Description from Saylor.org: This course is designed to extend your knowledge of the basic microeconomic principles that will provide the foundation for your future work in economics and give you insight into how economic models can help us think about important real world phenomena. Topics include supply and demand interaction, utility maximization, profit maximization, elasticity, perfect competition, monopoly power, imperfect competition, and game theory. Microeconomics is the study of rational choice behavior on the part of individual consumers and firms. In general, economists are interested in how market mechanisms solve extremely complex resource allocation problems. This course presents a logical and coherent framework in which to organize observed economic phenomena.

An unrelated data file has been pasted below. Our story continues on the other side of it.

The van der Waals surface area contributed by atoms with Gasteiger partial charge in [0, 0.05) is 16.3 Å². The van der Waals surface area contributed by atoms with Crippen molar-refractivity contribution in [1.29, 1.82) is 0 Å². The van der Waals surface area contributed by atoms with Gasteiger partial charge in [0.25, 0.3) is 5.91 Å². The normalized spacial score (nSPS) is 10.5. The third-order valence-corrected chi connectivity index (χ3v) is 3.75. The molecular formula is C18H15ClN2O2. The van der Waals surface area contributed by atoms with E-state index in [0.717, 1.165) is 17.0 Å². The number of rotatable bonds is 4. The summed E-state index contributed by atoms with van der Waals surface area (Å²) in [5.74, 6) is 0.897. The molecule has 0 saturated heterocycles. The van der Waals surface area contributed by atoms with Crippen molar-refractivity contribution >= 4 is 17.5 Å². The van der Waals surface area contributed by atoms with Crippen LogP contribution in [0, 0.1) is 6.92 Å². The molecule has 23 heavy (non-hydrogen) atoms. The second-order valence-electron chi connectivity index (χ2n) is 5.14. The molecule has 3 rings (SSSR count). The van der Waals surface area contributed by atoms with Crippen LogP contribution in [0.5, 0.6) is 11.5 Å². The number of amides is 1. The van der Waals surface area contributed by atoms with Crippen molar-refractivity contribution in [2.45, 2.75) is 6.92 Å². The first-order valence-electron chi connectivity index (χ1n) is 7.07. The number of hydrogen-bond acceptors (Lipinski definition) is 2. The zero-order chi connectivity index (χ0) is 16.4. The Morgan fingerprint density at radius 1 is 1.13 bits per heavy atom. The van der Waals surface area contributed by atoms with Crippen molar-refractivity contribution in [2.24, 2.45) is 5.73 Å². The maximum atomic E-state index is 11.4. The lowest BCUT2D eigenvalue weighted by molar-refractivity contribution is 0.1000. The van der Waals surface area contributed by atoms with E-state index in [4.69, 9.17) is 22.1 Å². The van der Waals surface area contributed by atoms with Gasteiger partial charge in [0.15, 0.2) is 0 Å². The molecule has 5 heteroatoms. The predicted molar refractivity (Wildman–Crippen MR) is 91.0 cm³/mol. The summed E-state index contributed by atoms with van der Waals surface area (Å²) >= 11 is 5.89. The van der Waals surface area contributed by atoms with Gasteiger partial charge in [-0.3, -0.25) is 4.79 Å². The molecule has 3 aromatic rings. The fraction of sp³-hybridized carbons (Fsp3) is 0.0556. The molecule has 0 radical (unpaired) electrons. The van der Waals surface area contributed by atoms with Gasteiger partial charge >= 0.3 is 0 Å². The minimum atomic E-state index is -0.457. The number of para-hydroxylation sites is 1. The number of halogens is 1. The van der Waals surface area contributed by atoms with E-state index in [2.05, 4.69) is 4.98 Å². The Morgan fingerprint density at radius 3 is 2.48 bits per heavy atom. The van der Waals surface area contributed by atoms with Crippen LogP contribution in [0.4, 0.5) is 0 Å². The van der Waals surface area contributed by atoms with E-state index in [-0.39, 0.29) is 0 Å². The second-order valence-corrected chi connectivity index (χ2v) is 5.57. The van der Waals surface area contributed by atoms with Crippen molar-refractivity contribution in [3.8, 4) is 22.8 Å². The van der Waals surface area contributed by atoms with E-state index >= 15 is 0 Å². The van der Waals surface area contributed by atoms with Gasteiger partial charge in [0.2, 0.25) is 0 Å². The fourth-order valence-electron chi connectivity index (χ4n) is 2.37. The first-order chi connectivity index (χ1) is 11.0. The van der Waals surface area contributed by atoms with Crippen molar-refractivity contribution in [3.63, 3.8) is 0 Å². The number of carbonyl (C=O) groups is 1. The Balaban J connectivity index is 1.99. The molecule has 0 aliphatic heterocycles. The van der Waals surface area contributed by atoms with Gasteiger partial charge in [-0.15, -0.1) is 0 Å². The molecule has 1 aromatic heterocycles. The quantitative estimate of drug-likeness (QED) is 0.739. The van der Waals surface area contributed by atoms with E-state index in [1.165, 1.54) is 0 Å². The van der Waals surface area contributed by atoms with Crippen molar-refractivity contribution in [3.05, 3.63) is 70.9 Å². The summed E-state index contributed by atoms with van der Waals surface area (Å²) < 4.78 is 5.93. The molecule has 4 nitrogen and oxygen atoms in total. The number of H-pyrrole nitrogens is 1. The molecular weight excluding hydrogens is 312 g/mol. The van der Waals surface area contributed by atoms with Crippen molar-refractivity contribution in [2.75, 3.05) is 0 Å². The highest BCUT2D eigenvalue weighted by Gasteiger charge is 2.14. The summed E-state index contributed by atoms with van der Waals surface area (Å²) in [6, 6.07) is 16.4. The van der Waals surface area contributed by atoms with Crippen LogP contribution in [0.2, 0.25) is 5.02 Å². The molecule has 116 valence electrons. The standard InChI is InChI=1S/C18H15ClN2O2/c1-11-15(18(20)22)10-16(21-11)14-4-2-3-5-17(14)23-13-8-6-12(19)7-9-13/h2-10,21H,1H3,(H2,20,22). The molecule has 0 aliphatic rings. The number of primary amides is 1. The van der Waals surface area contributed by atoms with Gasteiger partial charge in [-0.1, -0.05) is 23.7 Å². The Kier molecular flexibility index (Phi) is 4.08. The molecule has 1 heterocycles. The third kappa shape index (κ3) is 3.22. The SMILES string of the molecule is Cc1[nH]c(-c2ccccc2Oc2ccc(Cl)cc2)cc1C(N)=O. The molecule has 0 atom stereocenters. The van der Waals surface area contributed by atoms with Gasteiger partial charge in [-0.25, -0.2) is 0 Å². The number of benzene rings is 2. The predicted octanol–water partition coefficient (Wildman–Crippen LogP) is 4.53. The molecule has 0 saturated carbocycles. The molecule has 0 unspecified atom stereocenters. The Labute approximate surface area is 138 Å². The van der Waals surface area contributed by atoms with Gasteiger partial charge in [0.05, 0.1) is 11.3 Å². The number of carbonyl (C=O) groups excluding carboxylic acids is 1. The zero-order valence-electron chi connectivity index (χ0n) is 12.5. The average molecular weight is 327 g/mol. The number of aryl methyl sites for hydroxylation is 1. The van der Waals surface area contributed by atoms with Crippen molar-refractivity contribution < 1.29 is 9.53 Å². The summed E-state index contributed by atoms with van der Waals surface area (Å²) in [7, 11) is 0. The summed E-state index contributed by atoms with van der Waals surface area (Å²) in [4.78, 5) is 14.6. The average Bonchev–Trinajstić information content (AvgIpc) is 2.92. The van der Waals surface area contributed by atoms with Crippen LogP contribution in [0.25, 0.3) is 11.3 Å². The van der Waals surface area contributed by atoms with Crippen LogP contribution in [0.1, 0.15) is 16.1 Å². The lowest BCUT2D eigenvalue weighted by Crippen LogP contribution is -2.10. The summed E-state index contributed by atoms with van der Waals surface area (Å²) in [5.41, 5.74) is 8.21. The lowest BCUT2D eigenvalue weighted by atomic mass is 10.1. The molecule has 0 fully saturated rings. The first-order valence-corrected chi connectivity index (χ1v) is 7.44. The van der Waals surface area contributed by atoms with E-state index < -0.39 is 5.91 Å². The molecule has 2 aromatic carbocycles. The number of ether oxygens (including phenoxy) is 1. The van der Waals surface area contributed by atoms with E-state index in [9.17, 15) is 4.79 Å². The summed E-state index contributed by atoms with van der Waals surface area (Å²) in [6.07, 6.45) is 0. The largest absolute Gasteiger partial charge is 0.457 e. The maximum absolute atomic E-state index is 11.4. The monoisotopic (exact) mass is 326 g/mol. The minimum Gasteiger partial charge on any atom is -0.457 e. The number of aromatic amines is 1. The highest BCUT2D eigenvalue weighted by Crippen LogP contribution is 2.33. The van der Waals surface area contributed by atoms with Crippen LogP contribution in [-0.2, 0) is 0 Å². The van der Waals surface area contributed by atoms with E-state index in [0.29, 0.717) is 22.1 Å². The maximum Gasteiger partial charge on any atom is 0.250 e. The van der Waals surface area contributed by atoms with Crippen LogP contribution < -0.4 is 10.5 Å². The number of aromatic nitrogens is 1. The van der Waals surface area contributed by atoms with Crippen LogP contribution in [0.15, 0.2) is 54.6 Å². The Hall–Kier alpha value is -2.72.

Economics And Finance